The 13-star flag was made the official U.S. flag on June 14, 1777, by an act of the Second Continental Congress. But very few 18th-century specimens exist, and even early-19th-century examples are rare. “The original purpose of the flag was to identify American naval vessels, and the fleet back then was very small,” Bridgman explains.
In the 1790s, Vermont and Kentucky became states, requiring the addition of two stars and making the 13-star flag obsolete. Examples continued to be made, however, for all kinds of reasons. Many were produced when the Marquis de Lafayette, who aided American troops during the Revolutionary War, toured the U.S. in 1824 and 1825 to a hero’s welcome. Others were made for Union Army regiments during the Civil War. They proliferated during the U.S. centennial in 1876 (10 centennial flags are in the MAR show). It wasn’t until 1912 that the flag design, at that point with 48 stars on the blue field (known as the canton), was standardized, in an executive order signed by president William Howard Taft.
Bridgman is often asked if he has an example by Betsy Ross. But no flags by Ross are known to exist. The dealer does have ones by Ross’s granddaughter and great-granddaughter, who sewed flags in the East Wing of Independence Hall and sold them to tourists.
His favorite flag in the show is the earliest: a 30.5-by-41-inch wool example with 13 five-pointed cotton stars arranged to form a larger five-pointed star. Bridgman dates it (“conservatively,” he says) to the very beginning of the 19th century.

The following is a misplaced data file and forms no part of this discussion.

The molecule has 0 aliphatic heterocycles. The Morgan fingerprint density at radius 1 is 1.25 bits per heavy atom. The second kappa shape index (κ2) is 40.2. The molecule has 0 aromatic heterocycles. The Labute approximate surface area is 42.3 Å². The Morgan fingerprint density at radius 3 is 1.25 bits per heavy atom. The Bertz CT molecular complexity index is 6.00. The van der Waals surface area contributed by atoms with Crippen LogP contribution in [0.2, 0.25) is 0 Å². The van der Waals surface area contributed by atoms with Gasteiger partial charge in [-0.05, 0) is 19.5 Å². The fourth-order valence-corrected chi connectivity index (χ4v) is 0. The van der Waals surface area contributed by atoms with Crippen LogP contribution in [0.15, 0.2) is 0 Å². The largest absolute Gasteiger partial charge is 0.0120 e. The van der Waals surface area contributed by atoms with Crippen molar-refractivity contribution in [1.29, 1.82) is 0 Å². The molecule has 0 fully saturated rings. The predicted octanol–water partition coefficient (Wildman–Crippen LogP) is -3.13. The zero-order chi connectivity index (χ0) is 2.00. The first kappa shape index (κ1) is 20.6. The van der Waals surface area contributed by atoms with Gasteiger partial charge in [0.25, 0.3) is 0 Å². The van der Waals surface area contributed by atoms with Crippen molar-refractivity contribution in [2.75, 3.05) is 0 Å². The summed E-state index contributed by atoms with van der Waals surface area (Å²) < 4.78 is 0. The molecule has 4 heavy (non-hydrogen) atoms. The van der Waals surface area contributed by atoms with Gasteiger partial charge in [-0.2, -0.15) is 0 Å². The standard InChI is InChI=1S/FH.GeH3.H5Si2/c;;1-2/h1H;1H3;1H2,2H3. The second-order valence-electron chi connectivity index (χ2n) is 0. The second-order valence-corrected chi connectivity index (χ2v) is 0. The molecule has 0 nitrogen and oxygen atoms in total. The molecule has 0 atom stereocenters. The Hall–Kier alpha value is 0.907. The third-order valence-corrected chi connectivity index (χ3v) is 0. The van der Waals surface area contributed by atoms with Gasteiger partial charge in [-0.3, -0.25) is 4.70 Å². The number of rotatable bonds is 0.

It has been repaired where fabric was lost to wear. Mends like this are not a problem, according to the dealer. “Unlike other types of textiles, such as quilts and samplers, which were made for indoor use, flags are utilitarian and expected to have been flown outdoors, sometimes in the mud and blood of war,” he explains. “This particular flag appears to have been extensively flown or hand-carried and shows all the signs of regular repairs, probably undertaken in the field.”
Rather than decreasing the value of the flag, Bridgman asserts, those flaws “tell a story” and may actually increase its artistic, emotional and monetary worth.
Jeff Bridgman shares his thoughts on a few choice 13-star flags.
“One of the most frequent and influential uses of thirteen-star American flags during the nineteenth century was their display on small U.S. Navy boats. Experts disagree about precisely when the navy reverted to this star count for its smallest flags, which to them generally meant anything smaller than ten feet. It’s possible that their use was relatively continuous — if sometimes inconsistent — from the eighteenth century onward. This one was made at the Brooklyn Navy Yard in 1912.”